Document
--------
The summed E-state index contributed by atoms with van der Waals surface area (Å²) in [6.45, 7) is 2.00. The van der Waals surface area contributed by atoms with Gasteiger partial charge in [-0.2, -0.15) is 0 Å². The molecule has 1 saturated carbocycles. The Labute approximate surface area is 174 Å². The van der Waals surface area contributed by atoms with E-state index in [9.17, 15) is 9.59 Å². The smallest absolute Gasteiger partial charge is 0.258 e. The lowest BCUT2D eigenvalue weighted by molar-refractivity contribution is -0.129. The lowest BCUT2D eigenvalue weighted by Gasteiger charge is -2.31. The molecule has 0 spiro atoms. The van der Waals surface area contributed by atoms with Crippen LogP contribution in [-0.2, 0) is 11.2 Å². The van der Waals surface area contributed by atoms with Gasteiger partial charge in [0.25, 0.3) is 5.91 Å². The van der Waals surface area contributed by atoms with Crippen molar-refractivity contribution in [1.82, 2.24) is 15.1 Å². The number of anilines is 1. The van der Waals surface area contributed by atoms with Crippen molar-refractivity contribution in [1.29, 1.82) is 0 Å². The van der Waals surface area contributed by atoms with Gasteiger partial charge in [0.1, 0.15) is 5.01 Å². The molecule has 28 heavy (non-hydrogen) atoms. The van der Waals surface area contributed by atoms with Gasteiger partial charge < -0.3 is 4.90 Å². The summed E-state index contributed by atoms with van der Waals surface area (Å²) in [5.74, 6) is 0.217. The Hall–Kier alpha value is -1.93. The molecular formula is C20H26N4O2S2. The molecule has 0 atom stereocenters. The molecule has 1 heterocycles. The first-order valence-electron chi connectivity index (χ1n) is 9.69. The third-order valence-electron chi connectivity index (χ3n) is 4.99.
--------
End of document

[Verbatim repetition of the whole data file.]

The summed E-state index contributed by atoms with van der Waals surface area (Å²) in [6.45, 7) is 2.00. The van der Waals surface area contributed by atoms with Gasteiger partial charge in [-0.2, -0.15) is 0 Å². The molecule has 1 saturated carbocycles. The Labute approximate surface area is 174 Å². The van der Waals surface area contributed by atoms with E-state index in [9.17, 15) is 9.59 Å². The smallest absolute Gasteiger partial charge is 0.258 e. The lowest BCUT2D eigenvalue weighted by molar-refractivity contribution is -0.129. The lowest BCUT2D eigenvalue weighted by Gasteiger charge is -2.31. The molecule has 0 spiro atoms. The van der Waals surface area contributed by atoms with Crippen LogP contribution in [-0.2, 0) is 11.2 Å². The van der Waals surface area contributed by atoms with Gasteiger partial charge in [0.25, 0.3) is 5.91 Å². The van der Waals surface area contributed by atoms with Crippen molar-refractivity contribution in [1.82, 2.24) is 15.1 Å². The number of anilines is 1. The van der Waals surface area contributed by atoms with Crippen molar-refractivity contribution in [1.29, 1.82) is 0 Å². The van der Waals surface area contributed by atoms with Gasteiger partial charge in [0.1, 0.15) is 5.01 Å². The molecule has 28 heavy (non-hydrogen) atoms. The van der Waals surface area contributed by atoms with Gasteiger partial charge < -0.3 is 4.90 Å². The summed E-state index contributed by atoms with van der Waals surface area (Å²) in [5.74, 6) is 0.217. The Hall–Kier alpha value is -1.93. The molecular formula is C20H26N4O2S2. The molecule has 0 atom stereocenters. The molecule has 1 heterocycles. The first-order valence-electron chi connectivity index (χ1n) is 9.69. The third-order valence-electron chi connectivity index (χ3n) is 4.99.